Organisations may rely too much on IT security controls, the CBI suggests.
Organisations may be relying too much on IT security controls, the CBI Cybercrime Survey 2001 suggests. The report warns: ?The deployment of technologies such as firewalls may provide false levels of comfort unless organisations have performed a formal risk analysis and configured firewalls and other security mechanisms to reflect their overall risk strategy. Similarly, it is important that firewalls and other devices are regularly monitored and updated.? CBI member respondents rated lack of expertise, and the fact that computer criminals are ahead of law enforcers and law-makers, as their largest current cybercrime problems. More than one in three, 34 per cent, admitted that they do not know what fraction of their cybercrime losses they discover. The report suggests that hackers using the internet as the way into a corporate computer network are the greatest threat, rather than employee-insiders, regardless of whether a company has a heavy or small involvement in e-business. The authors argue that technological crimes (hacking and viruses) are dominating, as opposed to more conventional crimes such as credit card fraud whereby the internet is the new medium.Of those respondents that gave details of the most serious cybercrime they had suffered in the previous year, the most common event was a virus attack (43 per cent) followed by hacking (16 per cent) and adverse comments on the internet (10 per cent). The potentially very costly infringement of intellectual property (eight per cent) and illegal access to databases (seven per cent) were less frequent, or admitted.
Bad publicity feared
Respondents ranked adverse publicity as the main consequence of cybercrime, followed by disruption of business. Just under two-thirds, or 63 per cent of respondents said that a company director took responsibility for managing cybercrime risks. The report suggests a ?Superhighway Code? and calls for more cybercrime awareness, and a review at board level of internet strategy and the related risk management, ?ensuring an adequate response to any Turnbull assessment and to the need for compliance with statutory requirements (in relation to data protection and money laundering regulations) and appoint a director to oversee the area where the business strategy warrants it?. All respondents used the internet for e-mail, and almost all had a website; they had more confidence in business-to-business e-security than business-to-customer. Behind the survey besides the CBI were The Fraud Advisory Panel, risk management firm ArmorGroup, Pricewaterhousecoopers and the International Fraud Prevention Research Centre, headed by Professor Paul Barnes at Nottingham Trent University.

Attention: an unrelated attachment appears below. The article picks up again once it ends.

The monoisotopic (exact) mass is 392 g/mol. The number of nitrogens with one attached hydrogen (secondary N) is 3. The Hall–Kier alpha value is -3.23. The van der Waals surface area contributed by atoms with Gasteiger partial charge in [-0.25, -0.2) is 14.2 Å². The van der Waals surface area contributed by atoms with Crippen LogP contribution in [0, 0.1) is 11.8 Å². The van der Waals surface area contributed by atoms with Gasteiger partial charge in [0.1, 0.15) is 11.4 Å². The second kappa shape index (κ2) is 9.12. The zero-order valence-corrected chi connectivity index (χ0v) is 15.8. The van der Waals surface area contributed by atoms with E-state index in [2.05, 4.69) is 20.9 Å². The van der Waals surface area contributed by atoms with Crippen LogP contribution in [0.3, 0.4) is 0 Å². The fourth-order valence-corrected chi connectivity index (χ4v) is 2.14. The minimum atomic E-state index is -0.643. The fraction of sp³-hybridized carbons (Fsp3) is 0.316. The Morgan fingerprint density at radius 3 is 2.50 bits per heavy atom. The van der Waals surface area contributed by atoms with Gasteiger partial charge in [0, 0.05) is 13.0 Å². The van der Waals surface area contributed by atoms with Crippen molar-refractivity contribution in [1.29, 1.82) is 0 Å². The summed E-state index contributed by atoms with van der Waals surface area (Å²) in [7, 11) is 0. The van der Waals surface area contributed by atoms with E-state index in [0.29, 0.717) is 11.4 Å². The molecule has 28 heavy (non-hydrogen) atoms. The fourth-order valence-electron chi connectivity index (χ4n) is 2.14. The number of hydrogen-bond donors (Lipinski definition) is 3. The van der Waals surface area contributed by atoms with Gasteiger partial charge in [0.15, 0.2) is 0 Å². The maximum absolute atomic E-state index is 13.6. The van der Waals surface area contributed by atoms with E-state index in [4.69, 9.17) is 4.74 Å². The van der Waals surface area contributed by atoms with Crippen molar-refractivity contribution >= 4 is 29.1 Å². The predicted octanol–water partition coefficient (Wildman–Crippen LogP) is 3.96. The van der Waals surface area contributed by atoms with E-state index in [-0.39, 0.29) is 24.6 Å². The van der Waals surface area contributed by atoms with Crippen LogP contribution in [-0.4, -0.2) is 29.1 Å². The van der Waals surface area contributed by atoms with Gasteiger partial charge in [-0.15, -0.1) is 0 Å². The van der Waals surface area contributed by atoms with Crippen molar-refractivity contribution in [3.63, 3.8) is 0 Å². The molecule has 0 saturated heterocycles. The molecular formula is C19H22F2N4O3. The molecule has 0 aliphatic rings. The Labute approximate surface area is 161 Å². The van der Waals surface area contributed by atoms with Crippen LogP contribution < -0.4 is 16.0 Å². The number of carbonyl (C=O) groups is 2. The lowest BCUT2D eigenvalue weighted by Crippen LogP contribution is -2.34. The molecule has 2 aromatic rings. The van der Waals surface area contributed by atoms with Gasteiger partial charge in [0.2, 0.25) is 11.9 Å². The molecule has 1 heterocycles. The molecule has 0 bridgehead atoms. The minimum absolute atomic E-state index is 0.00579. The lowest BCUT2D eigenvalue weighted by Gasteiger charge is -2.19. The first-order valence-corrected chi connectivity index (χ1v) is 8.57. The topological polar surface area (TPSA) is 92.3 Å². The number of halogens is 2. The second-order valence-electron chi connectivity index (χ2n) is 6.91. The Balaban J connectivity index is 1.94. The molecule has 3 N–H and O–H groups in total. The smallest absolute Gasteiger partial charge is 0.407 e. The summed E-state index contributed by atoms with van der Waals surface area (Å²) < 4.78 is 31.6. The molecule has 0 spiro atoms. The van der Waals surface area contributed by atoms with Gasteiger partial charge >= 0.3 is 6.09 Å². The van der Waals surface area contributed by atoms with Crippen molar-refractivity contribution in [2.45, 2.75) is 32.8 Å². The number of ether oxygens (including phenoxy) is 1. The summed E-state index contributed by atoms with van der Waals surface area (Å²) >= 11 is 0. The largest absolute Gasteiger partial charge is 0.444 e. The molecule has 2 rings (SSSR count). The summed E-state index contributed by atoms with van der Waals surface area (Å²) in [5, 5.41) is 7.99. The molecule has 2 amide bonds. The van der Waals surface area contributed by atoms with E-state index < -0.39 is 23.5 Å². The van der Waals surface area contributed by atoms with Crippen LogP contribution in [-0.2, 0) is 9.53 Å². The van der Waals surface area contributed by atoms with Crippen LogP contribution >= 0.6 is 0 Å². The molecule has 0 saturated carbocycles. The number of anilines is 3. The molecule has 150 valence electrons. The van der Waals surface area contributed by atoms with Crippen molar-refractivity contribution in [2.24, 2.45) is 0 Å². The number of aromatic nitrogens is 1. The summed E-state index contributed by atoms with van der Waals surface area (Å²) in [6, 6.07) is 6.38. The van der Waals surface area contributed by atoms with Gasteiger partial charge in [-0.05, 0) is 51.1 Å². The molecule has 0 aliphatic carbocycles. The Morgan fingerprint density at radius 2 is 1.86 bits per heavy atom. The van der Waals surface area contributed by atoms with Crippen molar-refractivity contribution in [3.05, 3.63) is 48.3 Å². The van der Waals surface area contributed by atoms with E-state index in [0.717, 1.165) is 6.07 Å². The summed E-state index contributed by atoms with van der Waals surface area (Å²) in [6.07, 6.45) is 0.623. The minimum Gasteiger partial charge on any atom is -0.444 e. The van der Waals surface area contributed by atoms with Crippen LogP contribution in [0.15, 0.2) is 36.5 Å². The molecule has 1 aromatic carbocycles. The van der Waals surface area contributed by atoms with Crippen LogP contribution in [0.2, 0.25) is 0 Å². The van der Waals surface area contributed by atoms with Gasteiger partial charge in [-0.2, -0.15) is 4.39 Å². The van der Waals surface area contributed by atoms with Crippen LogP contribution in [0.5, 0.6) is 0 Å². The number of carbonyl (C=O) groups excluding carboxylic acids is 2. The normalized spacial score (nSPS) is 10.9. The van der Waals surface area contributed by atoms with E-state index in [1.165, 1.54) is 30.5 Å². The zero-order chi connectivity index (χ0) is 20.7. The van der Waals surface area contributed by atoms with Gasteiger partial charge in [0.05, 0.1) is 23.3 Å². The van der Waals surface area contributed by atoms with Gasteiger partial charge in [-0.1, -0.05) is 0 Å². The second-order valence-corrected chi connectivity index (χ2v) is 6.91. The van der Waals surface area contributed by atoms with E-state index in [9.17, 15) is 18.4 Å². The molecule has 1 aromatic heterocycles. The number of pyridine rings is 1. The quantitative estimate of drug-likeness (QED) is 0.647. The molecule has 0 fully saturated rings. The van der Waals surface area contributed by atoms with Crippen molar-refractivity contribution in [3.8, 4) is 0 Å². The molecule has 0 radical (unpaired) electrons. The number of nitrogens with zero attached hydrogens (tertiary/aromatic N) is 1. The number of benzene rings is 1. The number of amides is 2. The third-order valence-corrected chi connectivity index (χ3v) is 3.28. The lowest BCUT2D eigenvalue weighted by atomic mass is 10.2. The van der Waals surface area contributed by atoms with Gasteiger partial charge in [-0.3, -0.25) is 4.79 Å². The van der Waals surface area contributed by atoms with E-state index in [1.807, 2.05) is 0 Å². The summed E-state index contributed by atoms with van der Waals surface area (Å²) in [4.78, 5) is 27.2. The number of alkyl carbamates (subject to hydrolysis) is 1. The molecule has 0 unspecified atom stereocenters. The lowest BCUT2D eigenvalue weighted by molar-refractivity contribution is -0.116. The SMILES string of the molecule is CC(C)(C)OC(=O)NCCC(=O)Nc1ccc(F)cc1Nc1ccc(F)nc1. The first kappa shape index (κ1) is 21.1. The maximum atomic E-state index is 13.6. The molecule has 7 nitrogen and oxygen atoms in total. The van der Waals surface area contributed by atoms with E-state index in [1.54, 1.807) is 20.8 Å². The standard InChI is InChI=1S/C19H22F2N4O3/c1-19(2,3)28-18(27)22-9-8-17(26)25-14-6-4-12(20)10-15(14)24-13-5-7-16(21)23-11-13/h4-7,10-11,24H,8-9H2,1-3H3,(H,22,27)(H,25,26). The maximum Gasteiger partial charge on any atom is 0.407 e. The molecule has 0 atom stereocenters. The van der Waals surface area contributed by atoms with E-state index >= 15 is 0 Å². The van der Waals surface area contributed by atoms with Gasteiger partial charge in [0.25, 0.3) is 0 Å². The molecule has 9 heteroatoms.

– The survey, subtitled Making the information superhighway safe for business, costs œ75 for CBI members, œ100 for non-members. ISBN 0 85201 553 7. For copies, ring 020 7395 8071 or e-mail email@example.com.